Alcohol Increases Cancer Risk
The New South Wales government is releasing the Cancer Institute report, which draws together the results of an international audit of recent cancer research.
The report found consuming two alcoholic drinks a day increases a person's risk of mouth cancer by 75%, and women's risk of breast cancer by 22%.
Cancer Institute chief executive Jim Bishop says cancer is on the increase, and the institute is keen to find out why.
"We don't want to have a general scare of people, but the fact of the matter is that increased alcohol, in terms of the number of average drinks per day, will increase the risk," he said.
"The risk isn't huge: it's around 10-20% per average drink, but if you have two average drinks a day every day of your life, then that's the increased risk you're running."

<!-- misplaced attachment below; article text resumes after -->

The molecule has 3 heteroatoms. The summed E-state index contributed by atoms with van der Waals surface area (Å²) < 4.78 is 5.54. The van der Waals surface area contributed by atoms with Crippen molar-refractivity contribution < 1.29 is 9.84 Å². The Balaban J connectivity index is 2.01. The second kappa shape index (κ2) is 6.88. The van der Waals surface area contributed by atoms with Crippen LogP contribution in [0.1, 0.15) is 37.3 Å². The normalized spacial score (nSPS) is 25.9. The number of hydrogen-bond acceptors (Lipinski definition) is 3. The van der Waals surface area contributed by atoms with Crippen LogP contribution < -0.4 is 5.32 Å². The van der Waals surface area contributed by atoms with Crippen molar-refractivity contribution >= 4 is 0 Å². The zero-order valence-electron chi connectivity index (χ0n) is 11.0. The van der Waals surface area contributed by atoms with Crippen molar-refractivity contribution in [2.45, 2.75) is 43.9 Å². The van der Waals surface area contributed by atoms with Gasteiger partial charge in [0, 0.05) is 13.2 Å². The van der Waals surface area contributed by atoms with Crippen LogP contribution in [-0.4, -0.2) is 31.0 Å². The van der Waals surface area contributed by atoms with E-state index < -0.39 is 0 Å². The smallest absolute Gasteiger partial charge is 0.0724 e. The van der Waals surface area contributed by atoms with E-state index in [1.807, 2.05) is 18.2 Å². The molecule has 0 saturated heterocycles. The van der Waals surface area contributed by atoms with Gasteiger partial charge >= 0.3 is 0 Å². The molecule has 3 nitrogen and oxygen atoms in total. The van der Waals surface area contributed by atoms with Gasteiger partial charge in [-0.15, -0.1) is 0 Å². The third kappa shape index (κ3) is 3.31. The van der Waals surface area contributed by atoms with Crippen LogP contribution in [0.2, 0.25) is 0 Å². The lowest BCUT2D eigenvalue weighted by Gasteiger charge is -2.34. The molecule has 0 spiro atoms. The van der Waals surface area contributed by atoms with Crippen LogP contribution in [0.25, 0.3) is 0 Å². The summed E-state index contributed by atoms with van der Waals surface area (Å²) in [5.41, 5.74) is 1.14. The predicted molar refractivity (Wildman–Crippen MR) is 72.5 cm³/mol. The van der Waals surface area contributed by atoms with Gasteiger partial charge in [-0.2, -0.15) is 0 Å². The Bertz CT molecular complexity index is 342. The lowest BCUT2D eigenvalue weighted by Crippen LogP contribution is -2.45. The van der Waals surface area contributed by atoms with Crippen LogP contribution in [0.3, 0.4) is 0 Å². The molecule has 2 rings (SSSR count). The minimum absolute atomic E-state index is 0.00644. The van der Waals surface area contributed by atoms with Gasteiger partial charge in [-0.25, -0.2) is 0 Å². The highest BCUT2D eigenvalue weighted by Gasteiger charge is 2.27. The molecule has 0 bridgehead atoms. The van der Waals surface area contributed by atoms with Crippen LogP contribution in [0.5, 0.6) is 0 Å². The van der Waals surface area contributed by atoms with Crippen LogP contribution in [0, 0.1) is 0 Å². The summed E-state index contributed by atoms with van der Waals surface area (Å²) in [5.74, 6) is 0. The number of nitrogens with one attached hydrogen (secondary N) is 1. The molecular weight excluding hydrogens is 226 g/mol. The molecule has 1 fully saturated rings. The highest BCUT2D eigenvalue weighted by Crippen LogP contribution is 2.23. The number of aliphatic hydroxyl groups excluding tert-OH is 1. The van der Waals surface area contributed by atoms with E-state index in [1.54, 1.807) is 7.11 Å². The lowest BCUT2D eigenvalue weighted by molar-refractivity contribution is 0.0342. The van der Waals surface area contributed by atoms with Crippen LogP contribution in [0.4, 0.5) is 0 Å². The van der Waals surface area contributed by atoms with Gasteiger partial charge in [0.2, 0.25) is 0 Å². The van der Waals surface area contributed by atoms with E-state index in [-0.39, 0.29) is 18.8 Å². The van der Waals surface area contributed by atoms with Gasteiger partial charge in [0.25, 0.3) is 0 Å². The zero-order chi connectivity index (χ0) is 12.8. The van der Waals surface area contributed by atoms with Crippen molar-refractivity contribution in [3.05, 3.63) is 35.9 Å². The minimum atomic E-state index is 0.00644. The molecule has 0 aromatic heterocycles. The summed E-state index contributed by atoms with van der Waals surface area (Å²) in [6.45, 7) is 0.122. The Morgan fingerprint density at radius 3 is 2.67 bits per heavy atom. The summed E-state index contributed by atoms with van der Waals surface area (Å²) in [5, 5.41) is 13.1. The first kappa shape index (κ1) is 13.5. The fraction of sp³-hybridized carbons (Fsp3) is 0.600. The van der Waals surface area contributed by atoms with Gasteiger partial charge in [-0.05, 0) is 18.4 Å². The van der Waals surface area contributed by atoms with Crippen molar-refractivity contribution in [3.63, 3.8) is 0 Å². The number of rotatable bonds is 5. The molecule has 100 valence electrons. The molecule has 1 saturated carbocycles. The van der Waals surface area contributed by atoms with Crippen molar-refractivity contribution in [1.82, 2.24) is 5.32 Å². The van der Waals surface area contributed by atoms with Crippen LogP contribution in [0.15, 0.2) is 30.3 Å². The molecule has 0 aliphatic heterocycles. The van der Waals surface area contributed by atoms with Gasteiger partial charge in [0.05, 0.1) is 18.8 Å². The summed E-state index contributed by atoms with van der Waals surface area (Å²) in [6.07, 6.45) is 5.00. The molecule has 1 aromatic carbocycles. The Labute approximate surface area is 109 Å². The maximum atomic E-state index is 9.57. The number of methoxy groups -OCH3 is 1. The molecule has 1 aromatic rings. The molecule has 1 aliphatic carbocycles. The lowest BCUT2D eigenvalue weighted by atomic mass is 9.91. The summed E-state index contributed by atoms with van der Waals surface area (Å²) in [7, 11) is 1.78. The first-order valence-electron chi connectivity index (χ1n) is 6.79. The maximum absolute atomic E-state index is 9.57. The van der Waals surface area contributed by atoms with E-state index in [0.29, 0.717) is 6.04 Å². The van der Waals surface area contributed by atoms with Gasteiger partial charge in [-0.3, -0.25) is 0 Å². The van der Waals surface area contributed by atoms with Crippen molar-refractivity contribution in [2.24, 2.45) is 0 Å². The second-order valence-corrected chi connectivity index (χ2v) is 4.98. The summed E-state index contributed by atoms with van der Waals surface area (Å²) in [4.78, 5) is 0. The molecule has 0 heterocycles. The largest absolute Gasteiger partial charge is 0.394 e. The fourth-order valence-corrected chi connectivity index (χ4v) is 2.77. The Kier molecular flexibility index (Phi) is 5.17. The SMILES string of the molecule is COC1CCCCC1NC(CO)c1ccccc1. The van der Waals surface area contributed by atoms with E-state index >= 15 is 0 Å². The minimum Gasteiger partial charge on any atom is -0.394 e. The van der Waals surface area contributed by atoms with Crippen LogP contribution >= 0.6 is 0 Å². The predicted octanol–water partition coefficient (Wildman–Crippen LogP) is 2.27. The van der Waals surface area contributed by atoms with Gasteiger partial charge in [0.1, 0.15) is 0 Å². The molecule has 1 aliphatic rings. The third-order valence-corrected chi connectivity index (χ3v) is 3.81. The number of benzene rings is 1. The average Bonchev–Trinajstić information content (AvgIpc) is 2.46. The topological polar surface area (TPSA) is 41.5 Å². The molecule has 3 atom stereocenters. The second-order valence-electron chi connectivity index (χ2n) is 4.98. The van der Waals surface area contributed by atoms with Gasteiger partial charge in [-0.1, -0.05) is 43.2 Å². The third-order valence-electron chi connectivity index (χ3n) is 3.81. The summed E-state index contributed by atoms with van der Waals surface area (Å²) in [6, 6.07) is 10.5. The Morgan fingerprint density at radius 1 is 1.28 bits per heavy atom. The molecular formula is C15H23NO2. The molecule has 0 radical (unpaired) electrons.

Assistant Health Minister Verity Firth says the risks of excessive drinking are well known, but the report shows even moderate drinking can be dangerous.
"What this report shows us is that it really only has to be two standard drinks a day before you increase your chances of developing breast cancer by up to 22%," she said.
"So it really is seen as linking what was previously seen as quite moderate levels of alcohol intake to severely increasing risks of cancer."
Firth says people need to reconsider their alcohol intake.
"We want people to make the same sorts of decisions about their alcohol intake as they do about other practices such as smoking, so that they have the information to make healthy choices for themselves," she said.
From the May 12, 2008, Prepared Foods e-Flash